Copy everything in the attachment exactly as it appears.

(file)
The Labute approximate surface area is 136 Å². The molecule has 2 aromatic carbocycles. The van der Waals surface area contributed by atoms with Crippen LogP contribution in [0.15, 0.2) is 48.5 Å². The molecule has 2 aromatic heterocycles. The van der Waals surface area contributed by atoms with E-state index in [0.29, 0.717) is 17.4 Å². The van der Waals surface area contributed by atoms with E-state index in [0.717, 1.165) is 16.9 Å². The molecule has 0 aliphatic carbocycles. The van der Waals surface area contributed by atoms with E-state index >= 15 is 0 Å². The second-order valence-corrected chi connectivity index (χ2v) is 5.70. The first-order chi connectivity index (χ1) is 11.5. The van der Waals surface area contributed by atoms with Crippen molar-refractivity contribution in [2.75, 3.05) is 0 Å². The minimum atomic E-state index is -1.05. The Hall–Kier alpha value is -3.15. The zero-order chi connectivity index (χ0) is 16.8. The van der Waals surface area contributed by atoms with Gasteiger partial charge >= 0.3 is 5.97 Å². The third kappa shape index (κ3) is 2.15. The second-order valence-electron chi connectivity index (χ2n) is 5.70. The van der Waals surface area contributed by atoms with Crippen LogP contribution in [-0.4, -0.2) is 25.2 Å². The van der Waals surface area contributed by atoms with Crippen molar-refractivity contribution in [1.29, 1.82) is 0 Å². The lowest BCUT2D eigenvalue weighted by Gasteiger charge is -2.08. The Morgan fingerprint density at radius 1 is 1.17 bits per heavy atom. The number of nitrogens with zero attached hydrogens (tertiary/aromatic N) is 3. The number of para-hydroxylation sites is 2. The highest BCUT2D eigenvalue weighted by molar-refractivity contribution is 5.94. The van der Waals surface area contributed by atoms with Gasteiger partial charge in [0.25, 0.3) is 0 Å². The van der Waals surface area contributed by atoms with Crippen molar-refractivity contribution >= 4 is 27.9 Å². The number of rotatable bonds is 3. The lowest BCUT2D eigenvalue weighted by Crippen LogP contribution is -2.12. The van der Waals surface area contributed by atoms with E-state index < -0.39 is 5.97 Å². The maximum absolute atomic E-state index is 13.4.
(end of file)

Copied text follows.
The Labute approximate surface area is 136 Å². The molecule has 2 aromatic carbocycles. The van der Waals surface area contributed by atoms with Crippen LogP contribution in [0.15, 0.2) is 48.5 Å². The molecule has 2 aromatic heterocycles. The van der Waals surface area contributed by atoms with E-state index in [0.29, 0.717) is 17.4 Å². The van der Waals surface area contributed by atoms with E-state index in [0.717, 1.165) is 16.9 Å². The molecule has 0 aliphatic carbocycles. The van der Waals surface area contributed by atoms with E-state index >= 15 is 0 Å². The second-order valence-corrected chi connectivity index (χ2v) is 5.70. The first-order chi connectivity index (χ1) is 11.5. The van der Waals surface area contributed by atoms with Crippen molar-refractivity contribution in [2.75, 3.05) is 0 Å². The minimum atomic E-state index is -1.05. The Hall–Kier alpha value is -3.15. The zero-order chi connectivity index (χ0) is 16.8. The van der Waals surface area contributed by atoms with Gasteiger partial charge >= 0.3 is 5.97 Å². The third kappa shape index (κ3) is 2.15. The second-order valence-electron chi connectivity index (χ2n) is 5.70. The van der Waals surface area contributed by atoms with Crippen LogP contribution in [-0.4, -0.2) is 25.2 Å². The van der Waals surface area contributed by atoms with Crippen molar-refractivity contribution in [1.29, 1.82) is 0 Å². The lowest BCUT2D eigenvalue weighted by Gasteiger charge is -2.08. The Morgan fingerprint density at radius 1 is 1.17 bits per heavy atom. The number of nitrogens with zero attached hydrogens (tertiary/aromatic N) is 3. The number of para-hydroxylation sites is 2. The highest BCUT2D eigenvalue weighted by molar-refractivity contribution is 5.94. The van der Waals surface area contributed by atoms with Gasteiger partial charge in [0.25, 0.3) is 0 Å². The van der Waals surface area contributed by atoms with Crippen molar-refractivity contribution >= 4 is 27.9 Å². The number of rotatable bonds is 3. The lowest BCUT2D eigenvalue weighted by Crippen LogP contribution is -2.12. The van der Waals surface area contributed by atoms with E-state index < -0.39 is 5.97 Å². The maximum absolute atomic E-state index is 13.4.